We had them sell our house and help with a purchase on a new one. They had an open house the first weekend for us working around our bizzy schedule. We eve had an offer on the third day of listing our house near full offer. We took the deal and found a new house just in time.
The team was able to work out closing on both houses on the same day a week early from our initial closing date. I would highly recommend this team of great people to help you out. They truly care about your wish list and were able to make it happen. Give these two the chance they deserve and you won't regret it.
Rates are probably going up folks! https://www.reuters.com/…/feds-powell-nods-to-stronger-econ…
There have been many comments and questions in regards to the government shutdown. I can only address what will affect my profession, the real estate and mortgage industry. There could be some possible delays to loan closings.
This is not the first time a we have experienced a government shutdown. We, as Americans, have seen a shutdown twice since 2010. In the past, in regards to buying or refinancing a home, it mainly effected those loans needing the following-
•FHA Case #’s...
•VA Case #’s
•Case # assignments FHA or VA
•Tax Transcripts (although with the big changes made recently to requiring these this is less important)
•Social Security verifications.
I cannot speak to specifically on what will happen with this shutdown but again those 5 items were the primary areas of the industry affected the last 2 times that a shutdown occurred.
Title and Escrow services are not directly affected, at least not for the most part. Most of the work they do deals with the State Government, not the Federal government.
As a Real Estate Agent, my daily work is not directly affected beyond the loan aspect of a transaction.
What does it mean to have a government shutdown?
There will be government staff that will continue working as they are “essential” (FBI, Depart of Defense, Military) while government staff who work in the offices that handle social security or tax verifications, are considered “non-essential.” This is why the mortgage and real estate industry could see some delays in closing times.
Let me know if you have any questions or concerns.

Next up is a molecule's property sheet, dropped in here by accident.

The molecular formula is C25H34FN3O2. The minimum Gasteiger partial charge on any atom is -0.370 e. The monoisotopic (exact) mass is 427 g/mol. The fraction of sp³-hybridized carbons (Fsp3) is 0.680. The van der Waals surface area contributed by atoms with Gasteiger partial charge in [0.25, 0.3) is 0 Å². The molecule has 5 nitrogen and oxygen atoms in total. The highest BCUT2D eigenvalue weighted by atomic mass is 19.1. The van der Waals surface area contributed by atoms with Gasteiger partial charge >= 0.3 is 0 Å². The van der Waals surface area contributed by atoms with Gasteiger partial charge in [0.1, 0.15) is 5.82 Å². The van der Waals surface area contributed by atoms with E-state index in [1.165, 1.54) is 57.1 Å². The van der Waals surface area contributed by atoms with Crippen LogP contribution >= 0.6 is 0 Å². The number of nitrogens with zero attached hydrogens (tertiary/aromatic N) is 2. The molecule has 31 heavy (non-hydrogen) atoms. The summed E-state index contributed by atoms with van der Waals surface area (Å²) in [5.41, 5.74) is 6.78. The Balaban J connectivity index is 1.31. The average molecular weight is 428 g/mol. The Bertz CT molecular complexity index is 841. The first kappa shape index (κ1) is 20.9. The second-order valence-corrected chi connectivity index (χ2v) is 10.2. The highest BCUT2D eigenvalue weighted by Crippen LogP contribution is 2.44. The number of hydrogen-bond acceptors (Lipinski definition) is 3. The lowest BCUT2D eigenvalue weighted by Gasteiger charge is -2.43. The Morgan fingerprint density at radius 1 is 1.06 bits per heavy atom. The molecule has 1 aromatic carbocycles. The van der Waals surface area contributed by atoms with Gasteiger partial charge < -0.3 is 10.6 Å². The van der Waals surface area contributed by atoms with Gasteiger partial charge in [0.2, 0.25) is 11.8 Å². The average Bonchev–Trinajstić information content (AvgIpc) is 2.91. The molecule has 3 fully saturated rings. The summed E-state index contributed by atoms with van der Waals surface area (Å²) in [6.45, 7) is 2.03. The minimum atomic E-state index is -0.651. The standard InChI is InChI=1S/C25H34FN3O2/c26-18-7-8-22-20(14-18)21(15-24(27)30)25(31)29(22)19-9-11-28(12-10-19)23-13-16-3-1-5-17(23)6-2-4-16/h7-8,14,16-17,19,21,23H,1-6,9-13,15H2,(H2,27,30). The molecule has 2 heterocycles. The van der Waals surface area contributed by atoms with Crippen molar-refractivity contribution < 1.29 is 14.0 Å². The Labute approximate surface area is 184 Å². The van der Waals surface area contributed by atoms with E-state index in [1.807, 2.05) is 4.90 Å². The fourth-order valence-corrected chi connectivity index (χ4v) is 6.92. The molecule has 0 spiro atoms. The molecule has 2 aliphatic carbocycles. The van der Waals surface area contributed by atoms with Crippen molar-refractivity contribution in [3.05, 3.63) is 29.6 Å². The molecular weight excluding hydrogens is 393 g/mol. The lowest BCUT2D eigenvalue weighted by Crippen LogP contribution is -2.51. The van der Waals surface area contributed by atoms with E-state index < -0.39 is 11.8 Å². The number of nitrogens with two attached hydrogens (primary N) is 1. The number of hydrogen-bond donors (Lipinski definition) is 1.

A bit of insight from one of the leaders in my market. Shared with permission.
Welcome to 2018
We hope you all had a wonderful holiday season! Now that we are off to a fresh new year it makes sense to note where the market currently stand...s.
Undoubtedly our serial readers are already well aware that the 500K and under range has been in a “sellers” market for all of 2017. What most may not know is that inventory usually sees a build up in the fall as demand tapers off. Fall 2017 saw a very minimal increase in inventory and in the under 200k single family supply is so paltry as to seemingly be headed for extinction. Entering 2018, active Listings are down 12% from this time last year. There appears to be no relief on the horizon. As our favorite real estate market watcher the Cromford Report states:
“It is easy to get complacent about the low inventory and assume that this is somehow the "new normal". The long term decline in active listings just keeps going and we have now reached the point where days of inventory is the lowest we have seen for week 50 since 2004 (at the height of the bubble). ...To try to get a handle on what life is like in the regular market, let us focus on homes priced at under $500,000 in Greater Phoenix. The inventory for this segment is 52 days. If we use $250,000 as the price limit we have just under 40 days of inventory. These are not normal readings and we start to wonder how low can these numbers go.”
This means buyers are going to have an even tougher time buying than last year in any price range other than luxury. For most sellers, they should enjoy competition from buyers and stronger pricing.
Demand has remained relatively stable and unremarkable especially compared to its counterpart supply. Demand was on a weakening trend in the 3rd quarter but that seemed to shift upwards mid-November and certainly provided a busier than normal December. An interesting side note is that buyers are now primarily in-state buyers (i.e. local house changers) . The Cromford Report notes :
“… migration into Arizona is weaker than it was during the 2000-2007 era. In 2004 we saw 30,564 purchases by out of state buyers. 2017 year to date is 16,443 ...The total sales count is lower and the percentage of sales going to out of state buyers has dropped from 20% to 16%...The flip side of this is that in-state demand has increased from 80% to 84%. Areas that appeal most to in-state buyers have seen stronger appreciation.”